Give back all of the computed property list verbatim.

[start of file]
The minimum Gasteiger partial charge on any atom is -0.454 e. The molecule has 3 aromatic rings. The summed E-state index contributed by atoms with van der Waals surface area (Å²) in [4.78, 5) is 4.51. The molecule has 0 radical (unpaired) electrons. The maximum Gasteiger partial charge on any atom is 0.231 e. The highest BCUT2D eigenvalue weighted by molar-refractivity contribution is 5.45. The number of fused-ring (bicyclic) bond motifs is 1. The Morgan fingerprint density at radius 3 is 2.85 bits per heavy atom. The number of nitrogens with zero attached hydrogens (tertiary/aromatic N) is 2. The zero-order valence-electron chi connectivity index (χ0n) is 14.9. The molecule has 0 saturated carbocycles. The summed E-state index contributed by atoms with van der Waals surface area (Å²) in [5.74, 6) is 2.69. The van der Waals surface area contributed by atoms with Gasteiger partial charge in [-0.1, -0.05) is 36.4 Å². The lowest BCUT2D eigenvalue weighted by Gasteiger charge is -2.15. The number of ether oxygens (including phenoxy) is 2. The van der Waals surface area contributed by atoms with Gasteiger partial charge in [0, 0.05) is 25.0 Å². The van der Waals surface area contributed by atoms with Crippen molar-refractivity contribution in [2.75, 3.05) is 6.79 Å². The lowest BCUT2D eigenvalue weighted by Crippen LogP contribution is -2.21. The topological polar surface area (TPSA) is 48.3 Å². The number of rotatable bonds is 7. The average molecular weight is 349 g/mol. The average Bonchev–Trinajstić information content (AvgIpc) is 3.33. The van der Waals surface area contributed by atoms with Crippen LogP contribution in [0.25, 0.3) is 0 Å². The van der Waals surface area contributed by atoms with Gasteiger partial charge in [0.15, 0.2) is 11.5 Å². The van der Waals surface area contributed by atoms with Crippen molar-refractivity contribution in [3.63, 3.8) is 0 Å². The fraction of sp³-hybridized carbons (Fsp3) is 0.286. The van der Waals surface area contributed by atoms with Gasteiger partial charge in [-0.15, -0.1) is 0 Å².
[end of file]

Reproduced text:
The minimum Gasteiger partial charge on any atom is -0.454 e. The molecule has 3 aromatic rings. The summed E-state index contributed by atoms with van der Waals surface area (Å²) in [4.78, 5) is 4.51. The molecule has 0 radical (unpaired) electrons. The maximum Gasteiger partial charge on any atom is 0.231 e. The highest BCUT2D eigenvalue weighted by molar-refractivity contribution is 5.45. The number of fused-ring (bicyclic) bond motifs is 1. The Morgan fingerprint density at radius 3 is 2.85 bits per heavy atom. The number of nitrogens with zero attached hydrogens (tertiary/aromatic N) is 2. The zero-order valence-electron chi connectivity index (χ0n) is 14.9. The molecule has 0 saturated carbocycles. The summed E-state index contributed by atoms with van der Waals surface area (Å²) in [5.74, 6) is 2.69. The van der Waals surface area contributed by atoms with Gasteiger partial charge in [-0.1, -0.05) is 36.4 Å². The lowest BCUT2D eigenvalue weighted by Gasteiger charge is -2.15. The number of ether oxygens (including phenoxy) is 2. The van der Waals surface area contributed by atoms with Gasteiger partial charge in [0, 0.05) is 25.0 Å². The van der Waals surface area contributed by atoms with Crippen molar-refractivity contribution in [2.75, 3.05) is 6.79 Å². The lowest BCUT2D eigenvalue weighted by Crippen LogP contribution is -2.21. The topological polar surface area (TPSA) is 48.3 Å². The number of rotatable bonds is 7. The average molecular weight is 349 g/mol. The average Bonchev–Trinajstić information content (AvgIpc) is 3.33. The van der Waals surface area contributed by atoms with Crippen LogP contribution in [0.25, 0.3) is 0 Å². The van der Waals surface area contributed by atoms with Gasteiger partial charge in [0.15, 0.2) is 11.5 Å². The van der Waals surface area contributed by atoms with Crippen molar-refractivity contribution in [3.63, 3.8) is 0 Å². The fraction of sp³-hybridized carbons (Fsp3) is 0.286. The van der Waals surface area contributed by atoms with Gasteiger partial charge in [-0.15, -0.1) is 0 Å².